LIFE

 20  JAN K.A. Simpson 

On the dawn of July 2020, as the threat of the novel coronavirus became increasingly plain in the Greater Cincinnati / Northern Kentucky region, the staff of BlackOut Cincinnati went home and never returned to our office. The final editing, fact-checking, and other work slowed down and we were not able to provide the amount of content that needed to be ushered in to our immediate society. 


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Needless to say, the later part of 2020 saw an abundant amount of news and though, as of this writing, our editorial staff has put out a limited amount of content, we would like to thank all of our loyal readers who have been in constant support of our efforts throughout 2020 and hope to continue earning your loyalty now and beyond. 

 

January 2021 marked the one-year anniversary of our inaugural post, "Time to See Clearly Now...It's 2020" and we here proud to continue bringing you stories about our community; Cincinnati, Black, gay and everything in-between. 

And its important because, not too long ago, it was unheard of to have Cincinnati's Black queer voice listened to unless we were touting the many injustices inflicted on our community. 

 

But that's where change comes in. 


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We've elected a Black President….change.

 

We've sworn in our nation's 1st Black vice president, who is a woman….change.

 

And you are sitting here reading an online publication spearheaded by a gay, Black man...change.

 

Though I talk of change, I would be remiss if I did not point out that there is alot of change that still needs to happen. 

 

The number of or men and boys murdered by the hands of police officers….this needs to be changed.

 

The need to take to the streets to chant loud and hard that Black Lives Matter….this needs to be changed.

 

And did you see the number of our fellow Americans who voted for Trump to be our president in 2016 AND AGAIN 2020 knowing what kind of a mess he was AND THEN tried to overthrow the government when things didn't turn out their way...this needs to be changed. 

 

By reading this piece today, you have chosen to be a part of that change because of your mutual passion for the advancement of those who have traditionally been marginalized in our society. Your passion and dedication helps to unite and the energy that you create is what allows our community to thrive.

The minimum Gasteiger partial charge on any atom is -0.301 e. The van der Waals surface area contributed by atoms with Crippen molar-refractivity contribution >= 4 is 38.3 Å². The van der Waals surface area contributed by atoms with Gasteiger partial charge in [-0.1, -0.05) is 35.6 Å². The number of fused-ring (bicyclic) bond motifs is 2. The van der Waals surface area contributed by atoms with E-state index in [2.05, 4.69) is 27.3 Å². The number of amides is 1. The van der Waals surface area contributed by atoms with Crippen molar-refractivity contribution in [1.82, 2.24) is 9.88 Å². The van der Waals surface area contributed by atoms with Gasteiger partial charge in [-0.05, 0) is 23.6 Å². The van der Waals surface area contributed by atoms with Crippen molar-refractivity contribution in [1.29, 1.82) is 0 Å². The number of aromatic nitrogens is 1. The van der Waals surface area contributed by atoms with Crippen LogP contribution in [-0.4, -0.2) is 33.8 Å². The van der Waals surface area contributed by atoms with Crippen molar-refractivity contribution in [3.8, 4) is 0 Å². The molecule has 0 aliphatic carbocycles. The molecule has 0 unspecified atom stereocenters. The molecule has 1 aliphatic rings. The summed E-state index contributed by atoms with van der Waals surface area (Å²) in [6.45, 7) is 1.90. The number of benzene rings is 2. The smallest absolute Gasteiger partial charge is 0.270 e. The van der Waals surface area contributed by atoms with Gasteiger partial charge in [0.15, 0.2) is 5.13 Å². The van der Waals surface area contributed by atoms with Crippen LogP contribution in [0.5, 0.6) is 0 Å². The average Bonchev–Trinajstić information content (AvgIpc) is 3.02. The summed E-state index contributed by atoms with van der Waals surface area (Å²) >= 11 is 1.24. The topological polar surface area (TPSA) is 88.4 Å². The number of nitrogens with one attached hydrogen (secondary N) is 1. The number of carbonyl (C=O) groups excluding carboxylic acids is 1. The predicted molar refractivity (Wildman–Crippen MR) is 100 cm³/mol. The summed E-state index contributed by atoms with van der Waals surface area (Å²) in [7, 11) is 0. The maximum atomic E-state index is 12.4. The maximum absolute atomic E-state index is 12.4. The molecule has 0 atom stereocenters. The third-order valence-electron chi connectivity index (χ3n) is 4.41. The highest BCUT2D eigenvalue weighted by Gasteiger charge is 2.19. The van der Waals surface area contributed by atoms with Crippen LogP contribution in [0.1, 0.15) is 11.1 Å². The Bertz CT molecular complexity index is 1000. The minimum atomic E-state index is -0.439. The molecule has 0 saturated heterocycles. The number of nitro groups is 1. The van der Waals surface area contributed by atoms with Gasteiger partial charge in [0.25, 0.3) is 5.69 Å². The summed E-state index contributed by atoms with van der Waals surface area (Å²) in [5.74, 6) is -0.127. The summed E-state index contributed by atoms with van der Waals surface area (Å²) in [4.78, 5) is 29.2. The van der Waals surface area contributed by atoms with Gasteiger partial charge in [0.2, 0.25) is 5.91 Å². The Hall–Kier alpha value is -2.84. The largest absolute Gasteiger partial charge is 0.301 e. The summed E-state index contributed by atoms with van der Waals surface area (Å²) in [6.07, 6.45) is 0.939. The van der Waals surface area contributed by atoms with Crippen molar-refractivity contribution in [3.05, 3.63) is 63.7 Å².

My great-grandmother passed away in the early 80's and my grandmother passed away in 2010, but if they could see that their great grandson, their grandson was able to openly publish BlackOut Cincinnati, they would say, now that's change!

 

Learn the real story of a Northern Kentucky runaway slave that served as a premise for a novel, a motion picture, and a national opera. Presented by Kareem Simpson and the Covington Branch of the Kenton County Public Library in 2018. For more information, visit www.kentonlibrary.org.

 03  MAR Staff Report 

 16  AUG Staff Report 

The 34th Annual Old Timers community celebration returned this year, after being cancelled because of the state-wide COVID-19 shut down in 2020. Yet again, current residents, family and friends, and former Eastside residents from as far as Ohio, California, Texas, Florida, and New York converged at Randolph Park in Covington, Kentucky. 


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The park where the annual event was held is named after Dr. James Randolph, an African American physician and community leader. He was the first African American physician to be on the staff of St. Elizabeth Hospital in Covington and the first to be a member of the Campbell-Kenton Medical Society. A large percentage of African American children born in Covington between 1922 and 1958 were delivered by Dr. Randolph. 

An active member of St. James A.M.E. Church in Covington, he also served as President of the Kentucky A.M.E. Organization of Lay Members. In 1997, he was posthumously inducted into the Northern Kentucky Leadership Hall of Fame.

 

Originally, Old Timers Weekend began as a way for graduates of Covington's historically African American high school, Lincoln Grant Highschool, the event this year welcomed close to 2,000 people over the three-day event jam-packed with sports tournaments, information booths, community engagement and a live DJ.